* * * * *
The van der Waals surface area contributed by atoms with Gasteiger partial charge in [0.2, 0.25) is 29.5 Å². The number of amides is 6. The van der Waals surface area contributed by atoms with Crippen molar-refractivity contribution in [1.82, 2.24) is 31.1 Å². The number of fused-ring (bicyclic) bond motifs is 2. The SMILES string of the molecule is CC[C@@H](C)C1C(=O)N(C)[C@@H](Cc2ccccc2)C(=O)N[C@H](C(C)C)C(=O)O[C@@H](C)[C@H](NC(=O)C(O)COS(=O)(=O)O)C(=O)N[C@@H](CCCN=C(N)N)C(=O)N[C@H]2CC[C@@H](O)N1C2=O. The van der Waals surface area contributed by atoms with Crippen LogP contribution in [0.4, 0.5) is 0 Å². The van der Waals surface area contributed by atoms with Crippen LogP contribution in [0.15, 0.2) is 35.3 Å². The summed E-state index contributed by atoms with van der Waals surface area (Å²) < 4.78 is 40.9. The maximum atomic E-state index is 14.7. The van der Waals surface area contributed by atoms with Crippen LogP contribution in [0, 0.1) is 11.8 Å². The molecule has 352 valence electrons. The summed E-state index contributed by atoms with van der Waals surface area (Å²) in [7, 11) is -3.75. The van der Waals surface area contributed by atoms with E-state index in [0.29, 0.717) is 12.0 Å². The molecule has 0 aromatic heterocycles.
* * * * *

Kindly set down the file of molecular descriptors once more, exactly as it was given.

The van der Waals surface area contributed by atoms with Gasteiger partial charge in [0.2, 0.25) is 29.5 Å². The number of amides is 6. The van der Waals surface area contributed by atoms with Crippen molar-refractivity contribution in [1.82, 2.24) is 31.1 Å². The number of fused-ring (bicyclic) bond motifs is 2. The SMILES string of the molecule is CC[C@@H](C)C1C(=O)N(C)[C@@H](Cc2ccccc2)C(=O)N[C@H](C(C)C)C(=O)O[C@@H](C)[C@H](NC(=O)C(O)COS(=O)(=O)O)C(=O)N[C@@H](CCCN=C(N)N)C(=O)N[C@H]2CC[C@@H](O)N1C2=O. The van der Waals surface area contributed by atoms with Crippen LogP contribution in [0.4, 0.5) is 0 Å². The van der Waals surface area contributed by atoms with Crippen LogP contribution in [0.15, 0.2) is 35.3 Å². The summed E-state index contributed by atoms with van der Waals surface area (Å²) < 4.78 is 40.9. The maximum atomic E-state index is 14.7. The van der Waals surface area contributed by atoms with Crippen LogP contribution in [0, 0.1) is 11.8 Å². The molecule has 352 valence electrons. The summed E-state index contributed by atoms with van der Waals surface area (Å²) in [7, 11) is -3.75. The van der Waals surface area contributed by atoms with E-state index in [0.29, 0.717) is 12.0 Å². The molecule has 0 aromatic heterocycles.